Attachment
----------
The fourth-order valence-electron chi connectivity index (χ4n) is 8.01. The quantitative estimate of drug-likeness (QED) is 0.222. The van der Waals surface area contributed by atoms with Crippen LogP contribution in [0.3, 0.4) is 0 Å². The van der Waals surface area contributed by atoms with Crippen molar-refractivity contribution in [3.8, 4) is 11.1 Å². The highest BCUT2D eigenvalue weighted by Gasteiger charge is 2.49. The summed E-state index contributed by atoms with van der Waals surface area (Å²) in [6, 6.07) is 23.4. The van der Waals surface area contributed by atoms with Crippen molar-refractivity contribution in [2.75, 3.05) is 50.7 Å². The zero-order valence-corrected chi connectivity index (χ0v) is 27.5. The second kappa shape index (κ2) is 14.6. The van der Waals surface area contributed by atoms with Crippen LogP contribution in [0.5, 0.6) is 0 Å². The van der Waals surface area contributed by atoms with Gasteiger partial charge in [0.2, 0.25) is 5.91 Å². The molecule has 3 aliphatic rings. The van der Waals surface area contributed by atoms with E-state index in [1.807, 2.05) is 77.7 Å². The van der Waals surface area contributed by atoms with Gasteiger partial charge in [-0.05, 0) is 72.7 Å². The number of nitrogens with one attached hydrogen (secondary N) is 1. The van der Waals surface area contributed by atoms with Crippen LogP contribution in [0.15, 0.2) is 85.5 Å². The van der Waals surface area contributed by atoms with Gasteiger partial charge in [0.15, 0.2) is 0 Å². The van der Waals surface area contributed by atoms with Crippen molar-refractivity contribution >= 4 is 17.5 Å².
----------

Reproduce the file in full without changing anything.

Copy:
The fourth-order valence-electron chi connectivity index (χ4n) is 8.01. The quantitative estimate of drug-likeness (QED) is 0.222. The van der Waals surface area contributed by atoms with Crippen LogP contribution in [0.3, 0.4) is 0 Å². The van der Waals surface area contributed by atoms with Crippen molar-refractivity contribution in [3.8, 4) is 11.1 Å². The highest BCUT2D eigenvalue weighted by Gasteiger charge is 2.49. The summed E-state index contributed by atoms with van der Waals surface area (Å²) in [6, 6.07) is 23.4. The van der Waals surface area contributed by atoms with Crippen molar-refractivity contribution in [2.75, 3.05) is 50.7 Å². The zero-order valence-corrected chi connectivity index (χ0v) is 27.5. The second kappa shape index (κ2) is 14.6. The van der Waals surface area contributed by atoms with Crippen LogP contribution in [0.5, 0.6) is 0 Å². The van der Waals surface area contributed by atoms with Gasteiger partial charge in [0.2, 0.25) is 5.91 Å². The molecule has 3 aliphatic rings. The van der Waals surface area contributed by atoms with E-state index in [1.807, 2.05) is 77.7 Å². The van der Waals surface area contributed by atoms with Gasteiger partial charge in [-0.05, 0) is 72.7 Å². The number of nitrogens with one attached hydrogen (secondary N) is 1. The van der Waals surface area contributed by atoms with Crippen LogP contribution in [0.15, 0.2) is 85.5 Å². The van der Waals surface area contributed by atoms with Gasteiger partial charge in [0.15, 0.2) is 0 Å². The van der Waals surface area contributed by atoms with Crippen molar-refractivity contribution >= 4 is 17.5 Å².